En Español

Q. Who is Mr. Smarty Plants?

A: There are those who suspect Wildflower Center volunteers are the culpable and capable culprits. Yet, others think staff members play some, albeit small, role. You can torture us with your plant questions, but we will never reveal the Green Guru's secret identity.

Help us grow by giving to the Plant Database Fund or by becoming a member

Did you know you can access the Native Plant Information Network with your web-enabled smartphone?

Share

Ask Mr. Smarty Plants

Ask Mr. Smarty Plants is a free service provided by the staff and volunteers at the Lady Bird Johnson Wildflower Center.

Search Smarty Plants
    
 
See a list of all Smarty Plants questions

Please forgive us, but Mr. Smarty Plants has been overwhelmed by a flood of mail and must take a break for awhile to catch up. We hope to be accepting new questions again soon. Thank you!

Need help with plant identification, visit the plant identification page.

 
rate this answer
Not Yet Rated

Monday - May 21, 2012

From: Quinwood, WV
Region: Mid-Atlantic
Topic: Plant Identification
Title: Mystery forest plant in WV
Answered by: Anne Bossart

QUESTION:

In the mountains of southern WV I have several acres of shady, moist land. It has never been developed and is COVERED with a low growing fern?ground cover?whatever. It creeps along on very shallow roots. It is about 3" tall, sometimes has a small yellow shoot which I think is its "flower". It turns yellow when it goes into the winter season, but comes back to lush, thick continuous green cover. I have had no luck at transplanting. The foliage makes me think of the needles of hemlock or another native evergreen. HELP! I have looked EVERYWHERE!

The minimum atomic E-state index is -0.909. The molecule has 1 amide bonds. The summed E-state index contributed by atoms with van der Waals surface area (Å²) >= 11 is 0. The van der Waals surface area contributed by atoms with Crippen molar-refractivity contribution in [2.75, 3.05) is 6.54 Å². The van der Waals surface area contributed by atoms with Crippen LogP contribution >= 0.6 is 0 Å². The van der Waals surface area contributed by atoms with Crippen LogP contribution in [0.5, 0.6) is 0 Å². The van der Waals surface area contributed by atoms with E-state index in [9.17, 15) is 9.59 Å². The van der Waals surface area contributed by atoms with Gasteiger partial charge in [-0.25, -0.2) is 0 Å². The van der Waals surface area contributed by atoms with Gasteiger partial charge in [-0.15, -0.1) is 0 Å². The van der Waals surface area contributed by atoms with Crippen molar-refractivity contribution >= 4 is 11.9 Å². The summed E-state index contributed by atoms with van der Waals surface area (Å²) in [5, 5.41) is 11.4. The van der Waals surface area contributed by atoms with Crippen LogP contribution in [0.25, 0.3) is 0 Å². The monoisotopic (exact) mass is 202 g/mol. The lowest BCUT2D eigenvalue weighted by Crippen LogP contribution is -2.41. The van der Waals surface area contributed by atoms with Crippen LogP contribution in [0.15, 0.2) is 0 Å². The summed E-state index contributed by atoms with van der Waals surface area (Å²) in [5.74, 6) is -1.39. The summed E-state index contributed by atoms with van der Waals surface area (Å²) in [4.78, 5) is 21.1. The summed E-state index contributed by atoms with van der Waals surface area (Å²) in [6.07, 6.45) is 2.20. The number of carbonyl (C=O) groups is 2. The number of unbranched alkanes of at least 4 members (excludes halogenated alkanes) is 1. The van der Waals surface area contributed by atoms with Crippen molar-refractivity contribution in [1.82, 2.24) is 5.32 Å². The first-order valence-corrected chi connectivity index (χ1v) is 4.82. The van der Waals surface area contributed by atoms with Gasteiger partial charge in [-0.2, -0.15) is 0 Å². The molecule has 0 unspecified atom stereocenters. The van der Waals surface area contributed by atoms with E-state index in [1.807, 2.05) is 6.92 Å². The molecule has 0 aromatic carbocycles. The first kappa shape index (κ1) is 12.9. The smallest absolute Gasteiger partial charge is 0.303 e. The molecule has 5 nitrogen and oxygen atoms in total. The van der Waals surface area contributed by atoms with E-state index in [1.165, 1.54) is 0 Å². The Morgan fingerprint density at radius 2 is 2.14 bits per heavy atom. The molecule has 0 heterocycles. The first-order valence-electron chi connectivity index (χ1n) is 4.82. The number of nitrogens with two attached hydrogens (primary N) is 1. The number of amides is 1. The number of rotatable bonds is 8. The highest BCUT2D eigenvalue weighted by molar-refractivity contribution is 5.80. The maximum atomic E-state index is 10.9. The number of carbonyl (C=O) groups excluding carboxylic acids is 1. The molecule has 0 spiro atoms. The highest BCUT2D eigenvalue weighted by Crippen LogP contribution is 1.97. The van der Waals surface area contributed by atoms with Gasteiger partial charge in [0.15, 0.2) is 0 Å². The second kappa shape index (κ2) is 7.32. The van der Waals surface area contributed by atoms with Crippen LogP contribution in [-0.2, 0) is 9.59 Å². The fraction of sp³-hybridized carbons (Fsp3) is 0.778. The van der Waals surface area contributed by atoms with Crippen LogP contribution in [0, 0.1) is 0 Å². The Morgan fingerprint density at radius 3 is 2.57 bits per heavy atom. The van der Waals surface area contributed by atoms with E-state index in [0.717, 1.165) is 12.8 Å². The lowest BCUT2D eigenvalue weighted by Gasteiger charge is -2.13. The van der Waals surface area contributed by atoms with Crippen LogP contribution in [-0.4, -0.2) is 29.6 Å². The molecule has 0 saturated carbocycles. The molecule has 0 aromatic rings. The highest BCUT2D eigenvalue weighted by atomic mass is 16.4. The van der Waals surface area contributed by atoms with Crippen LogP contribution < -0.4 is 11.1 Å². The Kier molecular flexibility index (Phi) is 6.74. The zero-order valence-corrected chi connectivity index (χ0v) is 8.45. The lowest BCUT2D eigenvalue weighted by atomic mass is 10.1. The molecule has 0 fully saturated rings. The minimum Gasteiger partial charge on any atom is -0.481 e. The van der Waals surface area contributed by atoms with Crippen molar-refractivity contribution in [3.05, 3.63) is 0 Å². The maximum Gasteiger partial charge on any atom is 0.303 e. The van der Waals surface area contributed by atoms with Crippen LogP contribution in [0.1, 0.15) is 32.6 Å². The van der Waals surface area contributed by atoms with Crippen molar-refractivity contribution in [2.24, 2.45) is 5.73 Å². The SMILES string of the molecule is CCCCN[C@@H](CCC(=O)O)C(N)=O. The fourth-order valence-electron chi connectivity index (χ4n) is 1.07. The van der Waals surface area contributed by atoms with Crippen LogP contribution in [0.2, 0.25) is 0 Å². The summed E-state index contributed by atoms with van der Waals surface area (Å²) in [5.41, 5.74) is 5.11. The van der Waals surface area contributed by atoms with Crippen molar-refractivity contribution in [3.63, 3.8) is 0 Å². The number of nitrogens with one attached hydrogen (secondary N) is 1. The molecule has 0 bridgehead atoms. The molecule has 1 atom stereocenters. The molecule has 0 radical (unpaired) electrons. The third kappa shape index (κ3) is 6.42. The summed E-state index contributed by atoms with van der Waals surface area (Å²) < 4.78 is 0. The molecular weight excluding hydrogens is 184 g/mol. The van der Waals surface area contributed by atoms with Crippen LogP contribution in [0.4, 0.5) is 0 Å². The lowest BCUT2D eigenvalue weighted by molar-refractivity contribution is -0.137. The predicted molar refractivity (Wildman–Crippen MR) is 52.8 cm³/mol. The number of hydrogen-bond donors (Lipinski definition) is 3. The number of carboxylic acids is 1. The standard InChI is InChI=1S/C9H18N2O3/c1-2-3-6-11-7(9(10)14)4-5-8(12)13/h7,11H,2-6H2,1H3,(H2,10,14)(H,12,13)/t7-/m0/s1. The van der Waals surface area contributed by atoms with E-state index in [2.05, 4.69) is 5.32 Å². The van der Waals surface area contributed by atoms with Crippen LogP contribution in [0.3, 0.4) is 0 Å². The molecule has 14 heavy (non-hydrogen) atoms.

ANSWER:

Although it is impossible to identify your plant without seeing it, we can make an educated guess and hopefully point you in the right direction.

From your description, we suspect that your plant is probably a Lycopodium sp. (commonly known as club moss or ground pine and ground cedar) and most likely Lycopodium digitatum (Fan clubmoss)  It forms large colonies on hardwood forest floors and is very common throughout Appalachia. If you read the Wikipedia article about  Lycopodium  it will tell you more about the plant species.  L. dendroideum and L hickeyi are also candidates that are native to West Virginia.

 

From the Image Gallery


Fan clubmoss
Lycopodium digitatum

More Plant Identification Questions

Plant identification
July 21, 2012 - Can't i.d a small aroid, arisaema(?) sp.; 5" tall. tuber 12" tall by 1" beginning 8" beneath the soil level. flowers are black spathes with white spots. leaves are alternate. common plant but d...
view the full question and answer

Identification of Sagittaria-like plant with purple flowers
July 21, 2011 - I have collected a wetland plant that I can't seem to identify. Its an emergent plant collected along with a species of sagittaria. Very similar in leaf structure to an sagittaria or alisima, but i...
view the full question and answer

Plant Identification
October 23, 2008 - We live near Milwaukee Wisconsin. This summer a 5' plant grew by itself in the middle of my flower bed. It has elongated oval green leaves, but its the flowers that are exceptional. They are long,...
view the full question and answer

Identification of white flowering bush with lovely scent
May 17, 2015 - Please identify the sweet smelling white flowering bush/tree blooming now,May, in western Massachusetts. The flowers are tiny 4(?) petals in small clusters. The scent is wonderful.
view the full question and answer

Identification of gourd plant growing in central California
August 10, 2012 - I am not sure if this flowering plant is native to North America. It is found in dry land grazing fields at about 100 feet in elevation in central California. It is large--2-6 feet across with a sti...
view the full question and answer

Support the Wildflower Center by Donating Online or Becoming a Member today.
E-NEWSLETTER | BECOME A MEMBER | DONATE NOW | MEDIA | JOBS | SITEMAP | STAFF INTRANET
© 2016 Lady Bird Johnson Wildflower Center